LITTLETON - The outpouring of support Sunday afternoon at Dal Bobbitt’s wake wasn’t surprising for those involved. In Littleton Volunteer Fire Department Assistant Chief Perry Myrick’s estimation, the fire station serves the community by answering calls. And the community responds by serving the department with its support, as was palpably displayed Sunday with an overflow crowd gathering to say goodbye to the local fire chief.
“In the volunteer world, the community has to support the fire department just like we support them in their time of need,” Myrick said. “The roles are reversed right now. They are behind us. They’re lifting us up, whether in prayer or a shoulder to cry on - whatever it is.”
The death of Henry Dallas “Dal” Bobbitt IV came unexpectedly, sending shockwaves through the department of 22. He had been the current chief of Littleton VFD for several years and one of the longest-tenured members of the department at 35 years.
Bells rang marking the end of Bobbitt’s tour of duty with the fire service, bagpipes played and the Buddy Isles Tire and Automotive parking lot was packed with fire and emergency vehicles from all over Halifax, Warren and Northampton counties. Volunteers traveled from Hawtree, Garysburg, Enfield, and elsewhere to pay their respects. Ladder trucks from Warrenton Rural and Weldon fire departments were parked on either side of the fire station, with their ladders extended and American flags hanging from their buckets across Main Street. At 4 p.m., the ceremonial final call came from Halifax County emergency communications, resounding from pagers and radios around the county in Bobbitt’s honor.
“He was our leader,” said Bryant Pitchford, a Littleton VFD captain. “He was the fire chief. He was our leader. We’ve got to pick up the pieces - it’s definitely a hard blow to our department losing anybody, but when you lose your leader, where do you look to the top? He’s not there now.
“We can’t go to him and ask him, ‘How do we do it?’ We don’t have that. It was a vital resource that’s gone. We can’t just call him on the phone and say, ‘How do we handle this?’ It’s a big void.”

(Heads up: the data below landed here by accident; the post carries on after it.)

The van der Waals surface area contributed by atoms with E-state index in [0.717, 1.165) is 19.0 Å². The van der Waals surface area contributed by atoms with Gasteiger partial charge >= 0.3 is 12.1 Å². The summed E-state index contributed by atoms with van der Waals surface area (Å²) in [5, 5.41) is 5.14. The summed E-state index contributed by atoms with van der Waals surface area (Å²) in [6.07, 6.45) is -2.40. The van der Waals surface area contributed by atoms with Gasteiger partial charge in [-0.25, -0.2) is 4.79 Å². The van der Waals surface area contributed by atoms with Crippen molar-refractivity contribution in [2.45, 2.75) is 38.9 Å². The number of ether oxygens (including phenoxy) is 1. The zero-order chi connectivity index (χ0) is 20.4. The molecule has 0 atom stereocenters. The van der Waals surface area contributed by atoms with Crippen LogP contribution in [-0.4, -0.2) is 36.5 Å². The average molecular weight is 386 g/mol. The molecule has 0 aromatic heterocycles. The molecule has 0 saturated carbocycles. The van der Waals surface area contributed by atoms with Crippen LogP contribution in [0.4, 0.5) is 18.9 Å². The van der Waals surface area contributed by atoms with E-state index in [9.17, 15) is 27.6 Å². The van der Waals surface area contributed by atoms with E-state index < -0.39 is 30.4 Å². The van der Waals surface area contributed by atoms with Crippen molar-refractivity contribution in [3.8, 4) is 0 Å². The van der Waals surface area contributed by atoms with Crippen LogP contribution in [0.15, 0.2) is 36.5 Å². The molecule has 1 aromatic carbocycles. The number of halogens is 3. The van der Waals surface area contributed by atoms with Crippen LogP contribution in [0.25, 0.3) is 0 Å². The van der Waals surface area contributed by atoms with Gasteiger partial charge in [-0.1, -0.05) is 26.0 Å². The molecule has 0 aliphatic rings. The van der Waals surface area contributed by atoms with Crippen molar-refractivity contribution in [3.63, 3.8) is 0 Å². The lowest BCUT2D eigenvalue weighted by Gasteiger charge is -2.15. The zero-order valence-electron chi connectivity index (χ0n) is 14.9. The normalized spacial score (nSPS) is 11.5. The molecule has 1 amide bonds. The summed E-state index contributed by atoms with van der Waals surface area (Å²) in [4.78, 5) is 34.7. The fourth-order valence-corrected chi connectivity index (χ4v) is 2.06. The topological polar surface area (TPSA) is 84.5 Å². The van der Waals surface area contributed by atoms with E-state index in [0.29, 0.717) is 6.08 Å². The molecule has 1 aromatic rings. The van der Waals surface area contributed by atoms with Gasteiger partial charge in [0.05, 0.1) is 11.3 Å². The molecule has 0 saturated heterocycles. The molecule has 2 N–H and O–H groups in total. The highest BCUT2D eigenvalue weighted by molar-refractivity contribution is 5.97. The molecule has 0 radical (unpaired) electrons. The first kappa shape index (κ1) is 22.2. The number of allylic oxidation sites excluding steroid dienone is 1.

A similar void will be left with the Buddy Isles Racing Team, which parked a couple of its race cars outside of the fire department during the wake. Bobbitt loved racing and was an integral member of the nearby team.
“He was all about the famous flying 11 from Littleton,” Pitchford said. “It went all the way back to Jack Tant. He always had a big heart for racing.”
Buddy Isles Sr. watched the crowd gather Sunday afternoon from across the street, helping to manage the parking. Isles, a former Littleton VFD chief himself, said Bobbitt was the “do anything for you” type. It applied to the fire service. And it applied to racing. Bobbitt rarely missed one of Buddy Sr.’s races and continued on assisting with Buddy Jr., helping two generations of drivers strap in the cockpit, or anything else that needed to be done around the track.
“He was a big part of Buddy Isles Racing,” Buddy Sr. said. “We’re really going to miss him.”
Myrick said Bobbitt would have appreciated Sunday’s pageantry, but might have thought it to be overdone. Bobbitt was always quicker to action than words.
“He always said you have to get on with living,” Myrick said. “If the fire pager went off, he’d want us to get up and go.
“Just like any department, we’ve had tough calls. In the past, we’ve had tough calls and he’d say, ‘We have to get back on the truck and let’s go.’ That’s how he was. He was a man of very few words, but he was about doing and helping neighbor, citizen, brother, sister - anybody.”